I love perennial veg, but don't have nearly enough. Here's my experience in my humid continental Midwest climate z5a. Asparagus is a perennial favorite (especially Purple Passion) so I've got about 60'. Walking onions have become a staple guild plant that tolerates shade, competes against grass, prolifically propagates and makes great early green onions. Caucasian Mt Spinach grows easily, tolerates shade, modestly self-seeds, early growth is good in a mixed salad, older cooked like spinach, I'm a fan. Nettles are a wild harvested favorite, I find it a tender and mild green and have transplanted some into the timber by the house. I save the cooking water and dilute cold mint (and other) teas 50/50 and the kids don't notice. I just discovered several patches of ramps in the timber too and am very excited, they don't taste especially garlicky to me but the greens have a very rich savory flavor. My 3 year old sea kale plants were healthy but resented being transplanted and died (I still have some seed and need to experiment more). Out of 25 or so perennial kale I grew (Experimental Farm Network) a few years ago, only about 4 survived the first winter (it was a test winter -26F) and those remaining didn't survive last winter (a mild one, -12F), but they weren't well cared for so I should try again as they were good eating and we love kale (and perennial greens are my holy grail).
I was surprised that Wild arugula (random packet of sylvetta sp.) perennialized in the greenhouse (along with a few parsley plants that persisted for 4-5 years despite going to seed each year). Horseradish is a bulletproof perennial, and though one can only eat so much horseradish sauce, it's leaves make a pretty mild, acceptable cooked green. But unlike hybrid comfrey it propogates by seed as well as root fragments so keep it far from your garden.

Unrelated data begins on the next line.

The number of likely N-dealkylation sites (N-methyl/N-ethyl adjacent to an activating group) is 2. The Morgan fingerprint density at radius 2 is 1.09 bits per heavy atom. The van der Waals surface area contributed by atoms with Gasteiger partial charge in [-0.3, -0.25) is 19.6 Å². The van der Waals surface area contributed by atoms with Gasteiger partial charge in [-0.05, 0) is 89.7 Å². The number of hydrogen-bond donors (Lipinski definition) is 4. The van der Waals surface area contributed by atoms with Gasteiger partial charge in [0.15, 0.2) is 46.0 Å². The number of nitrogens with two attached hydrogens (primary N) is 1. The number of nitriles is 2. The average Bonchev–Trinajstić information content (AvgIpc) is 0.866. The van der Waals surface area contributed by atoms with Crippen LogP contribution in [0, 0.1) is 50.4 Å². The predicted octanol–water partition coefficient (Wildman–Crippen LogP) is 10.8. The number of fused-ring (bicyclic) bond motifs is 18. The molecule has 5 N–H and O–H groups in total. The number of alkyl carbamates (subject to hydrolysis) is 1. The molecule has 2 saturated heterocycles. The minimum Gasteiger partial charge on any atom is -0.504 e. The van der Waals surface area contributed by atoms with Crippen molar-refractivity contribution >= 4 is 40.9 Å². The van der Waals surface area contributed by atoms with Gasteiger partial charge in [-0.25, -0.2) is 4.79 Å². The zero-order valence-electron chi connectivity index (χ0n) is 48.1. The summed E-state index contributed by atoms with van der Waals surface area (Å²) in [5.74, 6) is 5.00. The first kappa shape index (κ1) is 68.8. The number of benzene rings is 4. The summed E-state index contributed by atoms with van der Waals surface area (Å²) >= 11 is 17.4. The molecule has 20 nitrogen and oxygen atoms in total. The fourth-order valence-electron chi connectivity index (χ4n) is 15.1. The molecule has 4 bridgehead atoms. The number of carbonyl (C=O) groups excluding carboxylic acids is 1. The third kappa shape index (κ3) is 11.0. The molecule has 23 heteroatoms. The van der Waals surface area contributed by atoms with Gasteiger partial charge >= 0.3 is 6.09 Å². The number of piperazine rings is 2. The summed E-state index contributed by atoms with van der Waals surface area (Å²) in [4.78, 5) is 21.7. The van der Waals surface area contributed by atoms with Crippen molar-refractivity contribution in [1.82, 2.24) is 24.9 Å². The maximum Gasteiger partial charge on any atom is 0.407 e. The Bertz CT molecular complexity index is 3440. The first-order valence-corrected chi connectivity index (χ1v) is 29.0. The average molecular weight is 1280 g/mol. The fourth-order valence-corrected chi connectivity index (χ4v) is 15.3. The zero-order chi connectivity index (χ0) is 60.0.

My favorite tea is anise hyssop (Agastache foeniculum). The best is from "native" seed I harvested from a restored prairie nearby, far better than any of the half dozen "improved" varieties I've grown (granted only one or two were selected for their aroma). I've also run across A. nepetoides in the woods and field edges but have never tried it as tea. If only sacred basil was perennial in my climate!
The common daylilies have decent buds and flowers though I've never bothered to harvest in quantity and bring into the kitchen, maybe they'd be good battered and fried? I haven't tried hosta yet. Sunchokes are decent. I usually ignore in the fall and forget in the spring, but next year! I'm most interested in trying Linden, Turkish broccoli, perennial kales/greens, groundnuts and maybe a super hardy bamboo.
PS - Many mentioned berries. Here are some lesser ones I appreciate: honeyberries (shade tolerant! early ripening, many varieties, easy to propogate from hardwood cuttings in early spring, tasty if a bit fiddly to harvest, they turn color well before they're prime). Gooseberries as well as red/white/black currants are tasty and shade tolerant so they don't take up prime real estate and go in the understory.
Quail Seeds in California has Hablitzia (under the name Caucasus Mountain Spinach), Good King Henry, two kinds of sorrel, Erba Stella, Lovage, perennial arugula, perennial clumping onions, and more. www.quailseeds.com
Asteraceae-Asteroideae-Heliantheae: Rudbeckia laciniata (sochan, Green-headed Coneflower, Common Cutleaf Coneflower, Green Coneflower, Goldenglow)
It sprang up in an area that has pretty damp ground and is somewhat shady for me here in Piedmont North Carolina, and due to pets, not a place where i want edibles. I transplanted it last fall to my food plot and nibbled on some greens this spring. Next year i hope to really dine on it.